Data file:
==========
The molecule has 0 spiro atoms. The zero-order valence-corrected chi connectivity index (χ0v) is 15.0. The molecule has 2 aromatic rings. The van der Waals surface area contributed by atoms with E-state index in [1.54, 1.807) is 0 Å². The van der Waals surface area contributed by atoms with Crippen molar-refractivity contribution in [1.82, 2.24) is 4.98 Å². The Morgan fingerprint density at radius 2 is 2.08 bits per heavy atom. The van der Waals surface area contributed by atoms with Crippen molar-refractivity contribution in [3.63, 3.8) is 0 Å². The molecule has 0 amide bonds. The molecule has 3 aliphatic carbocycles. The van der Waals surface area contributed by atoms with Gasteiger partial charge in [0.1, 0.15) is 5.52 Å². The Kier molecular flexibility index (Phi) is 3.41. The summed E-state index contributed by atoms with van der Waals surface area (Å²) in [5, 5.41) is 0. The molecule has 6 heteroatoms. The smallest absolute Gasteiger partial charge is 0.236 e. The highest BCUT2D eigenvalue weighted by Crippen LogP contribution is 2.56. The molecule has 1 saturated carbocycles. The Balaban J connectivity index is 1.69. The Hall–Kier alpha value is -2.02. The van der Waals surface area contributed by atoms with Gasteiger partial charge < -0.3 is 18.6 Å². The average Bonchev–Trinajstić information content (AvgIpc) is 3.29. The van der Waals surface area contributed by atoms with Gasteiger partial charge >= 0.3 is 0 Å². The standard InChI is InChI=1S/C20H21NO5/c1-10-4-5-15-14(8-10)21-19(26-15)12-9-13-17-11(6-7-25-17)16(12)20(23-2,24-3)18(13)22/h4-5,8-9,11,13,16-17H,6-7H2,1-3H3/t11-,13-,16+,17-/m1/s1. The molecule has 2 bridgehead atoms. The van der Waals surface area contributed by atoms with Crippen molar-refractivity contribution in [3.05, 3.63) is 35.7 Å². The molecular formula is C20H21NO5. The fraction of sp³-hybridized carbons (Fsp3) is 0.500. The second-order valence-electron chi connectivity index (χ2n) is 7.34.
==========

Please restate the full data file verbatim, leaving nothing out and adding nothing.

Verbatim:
The molecule has 0 spiro atoms. The zero-order valence-corrected chi connectivity index (χ0v) is 15.0. The molecule has 2 aromatic rings. The van der Waals surface area contributed by atoms with E-state index in [1.54, 1.807) is 0 Å². The van der Waals surface area contributed by atoms with Crippen molar-refractivity contribution in [1.82, 2.24) is 4.98 Å². The Morgan fingerprint density at radius 2 is 2.08 bits per heavy atom. The van der Waals surface area contributed by atoms with Crippen molar-refractivity contribution in [3.63, 3.8) is 0 Å². The molecule has 0 amide bonds. The molecule has 3 aliphatic carbocycles. The van der Waals surface area contributed by atoms with Gasteiger partial charge in [0.1, 0.15) is 5.52 Å². The Kier molecular flexibility index (Phi) is 3.41. The summed E-state index contributed by atoms with van der Waals surface area (Å²) in [5, 5.41) is 0. The molecule has 6 heteroatoms. The smallest absolute Gasteiger partial charge is 0.236 e. The highest BCUT2D eigenvalue weighted by Crippen LogP contribution is 2.56. The molecule has 1 saturated carbocycles. The Balaban J connectivity index is 1.69. The Hall–Kier alpha value is -2.02. The van der Waals surface area contributed by atoms with Gasteiger partial charge < -0.3 is 18.6 Å². The average Bonchev–Trinajstić information content (AvgIpc) is 3.29. The van der Waals surface area contributed by atoms with Gasteiger partial charge >= 0.3 is 0 Å². The standard InChI is InChI=1S/C20H21NO5/c1-10-4-5-15-14(8-10)21-19(26-15)12-9-13-17-11(6-7-25-17)16(12)20(23-2,24-3)18(13)22/h4-5,8-9,11,13,16-17H,6-7H2,1-3H3/t11-,13-,16+,17-/m1/s1. The molecule has 2 bridgehead atoms. The van der Waals surface area contributed by atoms with Crippen molar-refractivity contribution in [3.05, 3.63) is 35.7 Å². The molecular formula is C20H21NO5. The fraction of sp³-hybridized carbons (Fsp3) is 0.500. The second-order valence-electron chi connectivity index (χ2n) is 7.34.